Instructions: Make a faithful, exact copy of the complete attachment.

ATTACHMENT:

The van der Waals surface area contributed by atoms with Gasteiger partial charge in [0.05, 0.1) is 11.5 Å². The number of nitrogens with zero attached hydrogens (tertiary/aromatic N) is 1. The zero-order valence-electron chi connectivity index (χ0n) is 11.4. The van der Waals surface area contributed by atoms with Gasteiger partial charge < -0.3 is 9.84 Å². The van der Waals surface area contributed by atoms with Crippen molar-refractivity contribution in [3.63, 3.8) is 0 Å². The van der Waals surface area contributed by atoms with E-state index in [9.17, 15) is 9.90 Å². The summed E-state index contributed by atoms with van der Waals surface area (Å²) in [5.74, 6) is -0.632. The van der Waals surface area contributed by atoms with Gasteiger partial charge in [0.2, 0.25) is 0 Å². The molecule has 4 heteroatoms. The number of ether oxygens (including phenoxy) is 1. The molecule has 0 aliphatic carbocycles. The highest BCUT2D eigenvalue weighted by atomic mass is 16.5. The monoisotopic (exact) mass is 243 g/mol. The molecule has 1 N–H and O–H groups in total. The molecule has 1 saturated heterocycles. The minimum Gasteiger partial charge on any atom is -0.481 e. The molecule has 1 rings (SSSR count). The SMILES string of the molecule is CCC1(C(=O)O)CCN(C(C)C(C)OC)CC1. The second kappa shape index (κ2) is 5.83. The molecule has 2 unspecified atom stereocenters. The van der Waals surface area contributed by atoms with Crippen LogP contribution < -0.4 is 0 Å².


The van der Waals surface area contributed by atoms with Gasteiger partial charge in [0.05, 0.1) is 11.5 Å². The number of nitrogens with zero attached hydrogens (tertiary/aromatic N) is 1. The zero-order valence-electron chi connectivity index (χ0n) is 11.4. The van der Waals surface area contributed by atoms with Gasteiger partial charge < -0.3 is 9.84 Å². The van der Waals surface area contributed by atoms with Crippen molar-refractivity contribution in [3.63, 3.8) is 0 Å². The van der Waals surface area contributed by atoms with E-state index in [9.17, 15) is 9.90 Å². The summed E-state index contributed by atoms with van der Waals surface area (Å²) in [5.74, 6) is -0.632. The van der Waals surface area contributed by atoms with Gasteiger partial charge in [0.2, 0.25) is 0 Å². The molecule has 4 heteroatoms. The number of ether oxygens (including phenoxy) is 1. The molecule has 0 aliphatic carbocycles. The highest BCUT2D eigenvalue weighted by atomic mass is 16.5. The monoisotopic (exact) mass is 243 g/mol. The molecule has 1 N–H and O–H groups in total. The molecule has 1 saturated heterocycles. The minimum Gasteiger partial charge on any atom is -0.481 e. The molecule has 1 rings (SSSR count). The SMILES string of the molecule is CCC1(C(=O)O)CCN(C(C)C(C)OC)CC1. The second kappa shape index (κ2) is 5.83. The molecule has 2 unspecified atom stereocenters. The van der Waals surface area contributed by atoms with Crippen LogP contribution < -0.4 is 0 Å².